Facebook has agreed to pay $550 million to settle a federal lawsuit which had accused the company of violating an Illinois biometric privacy law by harvesting facial data for its photo-labelling service, Tag Suggestions, without seeking permission from users and without informing them about how long their data would be stored, the New York Times reported. During a call with investors, Facebook’s CFO David Wehner had confirmed the settlement. The lawsuit was filed almost five years ago, and the settlement is yet to be approved by a judge.

Illinois’ Biometric Information Privacy Act, that was enacted in 2008, requires companies to obtain written permission from subjects before the collection of a person’s biometric information. It gives residents the right to sue companies for up to $5,000 for each violation. As per The New York Times, Facebook had argued that its collection of biometric information did not harm the individuals and thus they should not be sued over a consumer privacy law. Facebook also made a petition in December 2019, asking the US Supreme Court to review the case, to no avail. Tag Suggestions, which has been a feature on Facebook since 2011, uses face-matching software to suggest names of people in the users’ photos.

Facebook’s history with face recognition software

  • In November 2019, we had reported that Facebook was testing a facial recognition system on its mobile app to verify whether users were humans or bots. The current status of this yet-unreleased feature is unclear.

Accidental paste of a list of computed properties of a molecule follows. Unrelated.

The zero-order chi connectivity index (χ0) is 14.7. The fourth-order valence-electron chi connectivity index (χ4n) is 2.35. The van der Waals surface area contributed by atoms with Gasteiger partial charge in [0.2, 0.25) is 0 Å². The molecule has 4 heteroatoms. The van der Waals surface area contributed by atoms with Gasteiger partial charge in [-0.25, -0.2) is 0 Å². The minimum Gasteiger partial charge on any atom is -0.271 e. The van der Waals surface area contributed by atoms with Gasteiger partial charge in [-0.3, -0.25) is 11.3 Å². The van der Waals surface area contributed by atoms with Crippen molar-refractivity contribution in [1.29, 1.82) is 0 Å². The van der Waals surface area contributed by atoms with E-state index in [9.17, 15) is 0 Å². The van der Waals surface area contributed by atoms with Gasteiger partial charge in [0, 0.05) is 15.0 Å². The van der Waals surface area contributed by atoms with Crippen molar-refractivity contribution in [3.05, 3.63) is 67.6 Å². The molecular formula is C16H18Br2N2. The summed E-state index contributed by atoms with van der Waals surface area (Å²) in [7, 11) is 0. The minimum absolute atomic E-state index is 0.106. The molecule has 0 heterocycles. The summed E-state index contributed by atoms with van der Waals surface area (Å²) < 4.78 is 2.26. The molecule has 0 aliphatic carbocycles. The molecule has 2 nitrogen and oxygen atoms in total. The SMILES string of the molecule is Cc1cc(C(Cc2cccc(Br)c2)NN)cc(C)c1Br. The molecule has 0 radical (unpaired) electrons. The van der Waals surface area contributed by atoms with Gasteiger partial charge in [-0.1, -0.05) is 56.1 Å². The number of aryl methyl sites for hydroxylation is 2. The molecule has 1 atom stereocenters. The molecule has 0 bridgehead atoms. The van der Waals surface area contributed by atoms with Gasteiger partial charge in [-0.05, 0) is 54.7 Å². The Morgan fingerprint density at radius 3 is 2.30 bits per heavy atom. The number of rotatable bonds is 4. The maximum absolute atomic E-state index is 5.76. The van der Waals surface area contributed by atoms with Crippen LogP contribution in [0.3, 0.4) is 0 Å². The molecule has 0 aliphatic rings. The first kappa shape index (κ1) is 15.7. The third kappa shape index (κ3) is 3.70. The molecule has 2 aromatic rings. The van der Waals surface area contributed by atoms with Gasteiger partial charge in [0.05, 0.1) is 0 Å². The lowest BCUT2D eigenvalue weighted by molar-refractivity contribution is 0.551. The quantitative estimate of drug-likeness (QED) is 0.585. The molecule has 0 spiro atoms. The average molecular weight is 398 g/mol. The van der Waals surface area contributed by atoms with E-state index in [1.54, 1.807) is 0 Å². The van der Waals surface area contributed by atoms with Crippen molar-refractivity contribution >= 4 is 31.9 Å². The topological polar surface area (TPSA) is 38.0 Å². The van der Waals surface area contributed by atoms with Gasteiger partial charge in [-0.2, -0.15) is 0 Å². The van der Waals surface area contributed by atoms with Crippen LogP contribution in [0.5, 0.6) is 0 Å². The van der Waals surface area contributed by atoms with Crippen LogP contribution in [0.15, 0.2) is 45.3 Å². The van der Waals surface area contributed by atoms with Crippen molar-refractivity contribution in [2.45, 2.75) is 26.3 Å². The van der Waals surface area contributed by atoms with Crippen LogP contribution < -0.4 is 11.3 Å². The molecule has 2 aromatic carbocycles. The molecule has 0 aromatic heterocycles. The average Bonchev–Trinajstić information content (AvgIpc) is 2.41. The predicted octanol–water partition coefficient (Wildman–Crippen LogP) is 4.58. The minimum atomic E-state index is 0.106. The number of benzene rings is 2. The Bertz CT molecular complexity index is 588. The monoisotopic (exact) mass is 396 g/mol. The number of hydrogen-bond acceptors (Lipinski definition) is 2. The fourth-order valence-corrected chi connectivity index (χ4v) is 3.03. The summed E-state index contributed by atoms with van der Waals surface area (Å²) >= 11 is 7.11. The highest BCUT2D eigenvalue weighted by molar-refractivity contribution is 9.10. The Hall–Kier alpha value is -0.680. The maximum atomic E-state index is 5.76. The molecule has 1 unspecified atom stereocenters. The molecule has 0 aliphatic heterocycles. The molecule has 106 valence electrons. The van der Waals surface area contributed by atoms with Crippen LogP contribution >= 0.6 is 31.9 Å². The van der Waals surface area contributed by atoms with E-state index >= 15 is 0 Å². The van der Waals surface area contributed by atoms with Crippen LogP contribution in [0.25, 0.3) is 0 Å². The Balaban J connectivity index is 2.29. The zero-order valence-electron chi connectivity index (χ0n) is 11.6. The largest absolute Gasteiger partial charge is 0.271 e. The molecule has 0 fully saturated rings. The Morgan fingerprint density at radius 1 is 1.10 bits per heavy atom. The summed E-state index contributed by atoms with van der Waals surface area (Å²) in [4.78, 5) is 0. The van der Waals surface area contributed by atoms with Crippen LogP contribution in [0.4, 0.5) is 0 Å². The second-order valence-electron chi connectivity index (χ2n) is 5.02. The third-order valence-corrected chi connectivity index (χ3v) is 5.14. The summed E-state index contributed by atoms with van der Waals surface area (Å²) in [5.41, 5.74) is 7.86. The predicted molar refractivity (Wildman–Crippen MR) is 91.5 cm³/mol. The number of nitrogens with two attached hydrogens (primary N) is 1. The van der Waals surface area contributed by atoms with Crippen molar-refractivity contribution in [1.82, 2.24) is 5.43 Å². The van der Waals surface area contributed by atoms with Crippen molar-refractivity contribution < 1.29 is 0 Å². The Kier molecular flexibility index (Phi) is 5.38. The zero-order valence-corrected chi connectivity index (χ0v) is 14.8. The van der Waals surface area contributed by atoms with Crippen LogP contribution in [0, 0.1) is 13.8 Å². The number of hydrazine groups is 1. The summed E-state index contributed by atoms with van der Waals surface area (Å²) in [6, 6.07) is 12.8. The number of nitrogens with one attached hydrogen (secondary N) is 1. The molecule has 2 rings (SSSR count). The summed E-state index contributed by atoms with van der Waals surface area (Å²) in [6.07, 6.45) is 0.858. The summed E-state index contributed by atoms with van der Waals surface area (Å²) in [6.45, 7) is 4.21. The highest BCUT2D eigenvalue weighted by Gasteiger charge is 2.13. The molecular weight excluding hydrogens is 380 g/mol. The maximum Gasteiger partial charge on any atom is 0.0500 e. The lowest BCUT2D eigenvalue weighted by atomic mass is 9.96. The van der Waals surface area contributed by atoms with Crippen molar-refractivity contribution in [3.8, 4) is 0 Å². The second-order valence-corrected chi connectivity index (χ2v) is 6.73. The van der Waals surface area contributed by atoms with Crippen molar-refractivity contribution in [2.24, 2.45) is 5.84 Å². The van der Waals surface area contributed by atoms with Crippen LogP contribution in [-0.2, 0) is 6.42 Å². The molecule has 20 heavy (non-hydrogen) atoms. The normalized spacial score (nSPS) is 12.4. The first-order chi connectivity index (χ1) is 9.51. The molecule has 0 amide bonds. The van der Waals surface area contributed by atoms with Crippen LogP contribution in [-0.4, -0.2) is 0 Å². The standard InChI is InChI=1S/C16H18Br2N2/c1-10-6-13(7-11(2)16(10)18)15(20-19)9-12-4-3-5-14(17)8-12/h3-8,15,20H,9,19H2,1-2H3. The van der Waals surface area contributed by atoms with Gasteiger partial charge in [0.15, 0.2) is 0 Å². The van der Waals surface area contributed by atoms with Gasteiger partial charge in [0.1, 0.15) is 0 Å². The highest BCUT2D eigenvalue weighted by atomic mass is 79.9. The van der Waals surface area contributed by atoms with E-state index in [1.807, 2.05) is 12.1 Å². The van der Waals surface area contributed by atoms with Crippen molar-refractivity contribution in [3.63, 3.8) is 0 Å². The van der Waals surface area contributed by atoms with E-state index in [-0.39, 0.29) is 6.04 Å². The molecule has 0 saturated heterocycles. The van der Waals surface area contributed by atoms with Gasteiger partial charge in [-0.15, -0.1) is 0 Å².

• In September 2019, the company said that users would have to to opt-in to its ‘face recognition’ feature  which was used by default  to provide tag suggestions. The default ‘tag suggestions’ feature was rolled back. However, it only meant that Facebook could no longer suggest your friends to tag you in photos, unless you wanted to. Facial recognition, as a feature, continues to be present on the platform.
  • In July 2019, US’ Federal Trade Commission (FTC) slapped a $5 billion penalty on Facebook for misrepresenting users’ ability to control the use of facial recognition technology with their accounts, among other things. The FTC had said that Facebook’s facial recognition setting called “Tag Suggestions” was turned on by default, while the updated data policy suggested that users would have to opt-in to enable facial recognition for their accounts.

Big Tech’s facial recognition play

  • When Apple launched its facial recognition system ⁠— called Face ID ⁠— in 2017 on the iPhone X, former American Senator Al Franken raised privacy concerns associated with capturing a sophisticated three dimensional model of a user’s face, such as how and where such data is stored (locally or remotely), which apps is it shared with, and how Apple would deal with law enforcement requests for Face ID data.
  • Amazon is potentially creating a “database of suspicious persons” using facial recognition technology. Amazon Rekognition, the company’s face identification software, is already licensed by several law enforcement agencies in the US.
  • Google was carrying out a “field research” to improve the facial recognition algorithm on its Pixel 4 device. It was later reported that the contractors carrying out this field research for Google were specifically targeting dark skinned homeless people and college students in the US, thereby highlighting the social biases that underpin the data sets for such technologies.